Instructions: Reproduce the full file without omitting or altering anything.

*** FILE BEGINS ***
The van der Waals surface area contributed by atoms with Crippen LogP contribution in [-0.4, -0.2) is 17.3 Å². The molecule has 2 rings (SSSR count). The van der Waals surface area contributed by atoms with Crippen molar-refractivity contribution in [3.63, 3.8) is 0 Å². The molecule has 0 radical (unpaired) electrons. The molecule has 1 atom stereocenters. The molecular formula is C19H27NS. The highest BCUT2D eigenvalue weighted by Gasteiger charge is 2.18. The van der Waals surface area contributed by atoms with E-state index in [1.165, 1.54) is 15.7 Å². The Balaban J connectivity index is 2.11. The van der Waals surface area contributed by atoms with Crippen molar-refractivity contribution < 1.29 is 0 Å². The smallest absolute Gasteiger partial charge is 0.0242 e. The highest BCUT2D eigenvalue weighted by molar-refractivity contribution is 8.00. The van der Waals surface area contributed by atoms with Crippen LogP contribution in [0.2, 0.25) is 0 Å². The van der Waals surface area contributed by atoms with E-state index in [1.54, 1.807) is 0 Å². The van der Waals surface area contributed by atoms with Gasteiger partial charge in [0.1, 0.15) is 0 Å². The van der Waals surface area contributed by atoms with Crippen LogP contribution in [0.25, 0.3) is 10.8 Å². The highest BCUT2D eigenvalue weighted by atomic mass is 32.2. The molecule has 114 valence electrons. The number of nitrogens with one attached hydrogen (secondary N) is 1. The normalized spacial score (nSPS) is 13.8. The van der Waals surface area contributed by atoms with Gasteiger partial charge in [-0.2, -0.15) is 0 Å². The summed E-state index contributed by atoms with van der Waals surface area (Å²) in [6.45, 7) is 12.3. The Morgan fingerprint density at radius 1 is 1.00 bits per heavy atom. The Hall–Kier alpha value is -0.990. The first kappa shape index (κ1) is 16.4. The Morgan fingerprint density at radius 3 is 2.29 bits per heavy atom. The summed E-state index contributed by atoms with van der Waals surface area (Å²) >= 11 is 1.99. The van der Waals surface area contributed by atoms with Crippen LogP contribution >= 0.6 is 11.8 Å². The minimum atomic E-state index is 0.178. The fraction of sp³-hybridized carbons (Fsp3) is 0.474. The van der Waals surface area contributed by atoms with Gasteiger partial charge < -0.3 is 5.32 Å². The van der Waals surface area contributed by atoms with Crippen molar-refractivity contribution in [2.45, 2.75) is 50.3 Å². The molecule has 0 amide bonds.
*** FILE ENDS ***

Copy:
The van der Waals surface area contributed by atoms with Crippen LogP contribution in [-0.4, -0.2) is 17.3 Å². The molecule has 2 rings (SSSR count). The van der Waals surface area contributed by atoms with Crippen molar-refractivity contribution in [3.63, 3.8) is 0 Å². The molecule has 0 radical (unpaired) electrons. The molecule has 1 atom stereocenters. The molecular formula is C19H27NS. The highest BCUT2D eigenvalue weighted by Gasteiger charge is 2.18. The van der Waals surface area contributed by atoms with E-state index in [1.165, 1.54) is 15.7 Å². The Balaban J connectivity index is 2.11. The van der Waals surface area contributed by atoms with Crippen molar-refractivity contribution < 1.29 is 0 Å². The smallest absolute Gasteiger partial charge is 0.0242 e. The highest BCUT2D eigenvalue weighted by molar-refractivity contribution is 8.00. The van der Waals surface area contributed by atoms with Crippen LogP contribution in [0.2, 0.25) is 0 Å². The van der Waals surface area contributed by atoms with E-state index in [1.54, 1.807) is 0 Å². The van der Waals surface area contributed by atoms with Gasteiger partial charge in [0.1, 0.15) is 0 Å². The van der Waals surface area contributed by atoms with Crippen LogP contribution in [0.25, 0.3) is 10.8 Å². The highest BCUT2D eigenvalue weighted by atomic mass is 32.2. The molecule has 114 valence electrons. The number of nitrogens with one attached hydrogen (secondary N) is 1. The normalized spacial score (nSPS) is 13.8. The van der Waals surface area contributed by atoms with Gasteiger partial charge in [-0.2, -0.15) is 0 Å². The summed E-state index contributed by atoms with van der Waals surface area (Å²) in [6.45, 7) is 12.3. The Morgan fingerprint density at radius 1 is 1.00 bits per heavy atom. The Hall–Kier alpha value is -0.990. The first kappa shape index (κ1) is 16.4. The Morgan fingerprint density at radius 3 is 2.29 bits per heavy atom. The summed E-state index contributed by atoms with van der Waals surface area (Å²) >= 11 is 1.99. The van der Waals surface area contributed by atoms with Crippen LogP contribution >= 0.6 is 11.8 Å². The minimum atomic E-state index is 0.178. The fraction of sp³-hybridized carbons (Fsp3) is 0.474. The van der Waals surface area contributed by atoms with Gasteiger partial charge < -0.3 is 5.32 Å². The van der Waals surface area contributed by atoms with Crippen molar-refractivity contribution in [2.45, 2.75) is 50.3 Å². The molecule has 0 amide bonds.